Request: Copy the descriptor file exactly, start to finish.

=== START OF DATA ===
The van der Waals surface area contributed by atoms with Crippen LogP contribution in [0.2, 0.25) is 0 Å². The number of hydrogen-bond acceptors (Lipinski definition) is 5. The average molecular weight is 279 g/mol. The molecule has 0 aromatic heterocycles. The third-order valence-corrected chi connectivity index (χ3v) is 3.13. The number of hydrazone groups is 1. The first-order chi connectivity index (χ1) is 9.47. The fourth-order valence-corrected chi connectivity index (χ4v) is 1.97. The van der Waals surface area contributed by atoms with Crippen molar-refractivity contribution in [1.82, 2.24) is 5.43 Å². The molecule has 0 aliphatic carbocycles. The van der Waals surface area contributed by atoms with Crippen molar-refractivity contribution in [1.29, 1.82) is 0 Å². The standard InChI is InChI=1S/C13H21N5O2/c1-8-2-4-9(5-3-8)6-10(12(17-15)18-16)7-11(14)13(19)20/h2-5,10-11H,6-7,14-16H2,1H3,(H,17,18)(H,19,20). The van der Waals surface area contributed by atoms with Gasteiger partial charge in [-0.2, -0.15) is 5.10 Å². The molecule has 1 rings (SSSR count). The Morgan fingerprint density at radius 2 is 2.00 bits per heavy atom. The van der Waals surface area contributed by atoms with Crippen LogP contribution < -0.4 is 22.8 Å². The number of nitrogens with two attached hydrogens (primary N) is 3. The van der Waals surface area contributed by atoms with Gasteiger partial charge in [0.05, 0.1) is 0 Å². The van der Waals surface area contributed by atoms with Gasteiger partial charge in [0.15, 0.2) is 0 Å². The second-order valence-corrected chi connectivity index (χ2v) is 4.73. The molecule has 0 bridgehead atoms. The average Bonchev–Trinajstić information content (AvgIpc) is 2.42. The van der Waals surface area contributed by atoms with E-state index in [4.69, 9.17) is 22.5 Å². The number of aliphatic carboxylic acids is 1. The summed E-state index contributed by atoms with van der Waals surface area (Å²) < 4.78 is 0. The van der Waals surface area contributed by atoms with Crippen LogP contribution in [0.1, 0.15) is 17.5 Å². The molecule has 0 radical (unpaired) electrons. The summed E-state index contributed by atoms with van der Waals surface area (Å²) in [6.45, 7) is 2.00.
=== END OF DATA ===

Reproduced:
The van der Waals surface area contributed by atoms with Crippen LogP contribution in [0.2, 0.25) is 0 Å². The number of hydrogen-bond acceptors (Lipinski definition) is 5. The average molecular weight is 279 g/mol. The molecule has 0 aromatic heterocycles. The third-order valence-corrected chi connectivity index (χ3v) is 3.13. The number of hydrazone groups is 1. The first-order chi connectivity index (χ1) is 9.47. The fourth-order valence-corrected chi connectivity index (χ4v) is 1.97. The van der Waals surface area contributed by atoms with Crippen molar-refractivity contribution in [1.82, 2.24) is 5.43 Å². The molecule has 0 aliphatic carbocycles. The van der Waals surface area contributed by atoms with Crippen molar-refractivity contribution in [1.29, 1.82) is 0 Å². The standard InChI is InChI=1S/C13H21N5O2/c1-8-2-4-9(5-3-8)6-10(12(17-15)18-16)7-11(14)13(19)20/h2-5,10-11H,6-7,14-16H2,1H3,(H,17,18)(H,19,20). The van der Waals surface area contributed by atoms with Gasteiger partial charge in [-0.2, -0.15) is 5.10 Å². The molecule has 1 rings (SSSR count). The Morgan fingerprint density at radius 2 is 2.00 bits per heavy atom. The van der Waals surface area contributed by atoms with Crippen LogP contribution < -0.4 is 22.8 Å². The number of nitrogens with two attached hydrogens (primary N) is 3. The van der Waals surface area contributed by atoms with Gasteiger partial charge in [0.05, 0.1) is 0 Å². The van der Waals surface area contributed by atoms with Gasteiger partial charge in [0.15, 0.2) is 0 Å². The second-order valence-corrected chi connectivity index (χ2v) is 4.73. The molecule has 0 bridgehead atoms. The average Bonchev–Trinajstić information content (AvgIpc) is 2.42. The van der Waals surface area contributed by atoms with E-state index in [4.69, 9.17) is 22.5 Å². The number of aliphatic carboxylic acids is 1. The summed E-state index contributed by atoms with van der Waals surface area (Å²) < 4.78 is 0. The van der Waals surface area contributed by atoms with Crippen LogP contribution in [0.1, 0.15) is 17.5 Å². The molecule has 0 radical (unpaired) electrons. The summed E-state index contributed by atoms with van der Waals surface area (Å²) in [6.45, 7) is 2.00.